๐Ÿคช Building your own Status Page

I always wondered if it would be possible if I could build my own status of page but limited that status of page to simple JavaScript functions to check the status of websites, like this below:



Live version of the results of this guide can be found here

I am fully aware that you can go to a monitoring services where you’ll get a bunch of free monitors and then, if you need more than your allocated amount, you have to pay some extortion monthly fee.

NOTE : The script outlined in this guide, will check the status of the services on the device you are checking the status of the website's on, unlike many of these other products, the code will run when you visit the website

Just a few more words on the note from above, many people see this as not being great because they would like an external monitor, but if you have sensitive company monitors, you’d like to keep an eye on, you can’t really make those public unless you go through all the security to keep them away from the prime guys of the public on the Internet - this type of monitor can be deployed internally on internal web servers, then, when you visit that site, it will automatically check the systems you’ve asked it to check.

The idea started when I found it convenient to run the curl command like this, this would essentially check for a HTTP 200 (which is the universal language code for connected) if this was returned, the site would return as “up”:

if curl -s --head --request GET https://a6n.co.uk | grep "200 OK" > /dev/null; then echo "a6n.co.uk is UP" else echo "a6n.co.uk is DOWN" fi

obviously, it goes without saying that anything other than a 200 would cause the site to be returned as “down” - this for the majority of websites will work, But if the arguments sake you’re going to the full web address and something in that address has changed from what your checking you will get a 404 - Which, based on this particular command, will return the site as being down, It’s not down it’s just the site you’ve tried to go to has given you a “page not found” which is HTTP 404 -  from the servers point of view. 

The first idea I had was to make the website use PHP, that looked a little bit like this:

<?php

            $status = shell_exec('sitecheck.sh'); // Run your script and get the output

            if (strpos($status, '200 OK') !== false) {

                echo '<div class="status-dot green"></div>';

                echo '<p>a6n.co.uk is UP</p>';

            } else {

                echo '<div class="status-dot red"></div>';

                echo '<p>a6n.co.uk is DOWN</p>';

            }

        ?>


I was immediately not happy with the idea that PHP was calling a bash script, this didn’t sit well with me from a security point of view, as allowing web servers to run scripts that sounds like a horrible case of code injection, and other various forms of bypass methodology and. I was not about to have a Web server get exploited by someone that found a vulnerability I didn’t think about.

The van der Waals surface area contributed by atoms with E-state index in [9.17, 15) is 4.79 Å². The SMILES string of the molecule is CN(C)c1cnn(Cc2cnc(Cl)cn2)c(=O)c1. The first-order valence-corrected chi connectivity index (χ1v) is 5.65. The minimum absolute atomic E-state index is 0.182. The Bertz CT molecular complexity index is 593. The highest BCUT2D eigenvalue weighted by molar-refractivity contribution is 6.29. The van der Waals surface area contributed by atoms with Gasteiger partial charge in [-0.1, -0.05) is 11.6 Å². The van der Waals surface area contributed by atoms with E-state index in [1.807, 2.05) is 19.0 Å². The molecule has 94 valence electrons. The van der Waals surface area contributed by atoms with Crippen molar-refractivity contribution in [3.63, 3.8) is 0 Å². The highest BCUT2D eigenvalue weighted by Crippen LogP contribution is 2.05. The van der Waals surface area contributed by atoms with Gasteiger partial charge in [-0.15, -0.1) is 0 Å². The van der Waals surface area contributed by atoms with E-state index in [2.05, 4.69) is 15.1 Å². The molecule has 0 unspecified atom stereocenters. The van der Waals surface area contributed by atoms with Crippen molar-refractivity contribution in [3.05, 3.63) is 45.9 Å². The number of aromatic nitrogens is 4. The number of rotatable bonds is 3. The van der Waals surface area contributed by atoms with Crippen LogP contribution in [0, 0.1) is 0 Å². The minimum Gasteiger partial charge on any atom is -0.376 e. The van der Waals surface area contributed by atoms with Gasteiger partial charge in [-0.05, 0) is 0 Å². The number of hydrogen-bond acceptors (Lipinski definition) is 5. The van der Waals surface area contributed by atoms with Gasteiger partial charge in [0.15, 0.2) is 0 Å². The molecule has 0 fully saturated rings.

I was, therefore thinking of other ways to do that after a little bit of googling, I came across the Javascript function called fetch() - The job of this function Is to fetch your response from the remote server, excellent that exactly is the plan with what I’m doing with it curl, that looks something like this:


// Perform a fetch to check the status of the website

                fetch(website, { method: 'HEAD', mode: 'no-cors' })

                    .then(function () {

                        statusDot.classList.add('green');

                        statusText.textContent = website + ' is UP';

                    })

                    .catch(function () {

                        statusDot.classList.add('red');

                        statusText.textContent = website + ' is DOWN';

                    })

                    .finally(function () {


Then we obviously need to define our websites, here I will just use a single website, but you can have as many in this list as you wish:


document.addEventListener("DOMContentLoaded", function () {

            var websites = [

                'https://www.a6n.co.uk', 

 ];



Then, if you wish to add the time, it takes to load the website into this script. You will need to use this.:


// Perform a fetch to check the status and loading time of the website

                var start = performance.now();

                fetch(website, { method: 'HEAD', mode: 'no-cors' })

                    .then(function (response) {

                        var end = performance.now();

                        var loadTime = end - start; 


Then, As mentioned earlier, if you would like certain HTTP codes to return that the website is online and others return it off-line you can use this snippet of code:


// Check if the status code is acceptable (200 or 204)

                        if (response.status === 200 || response.status === 204) {

                            if (loadTime > 800) {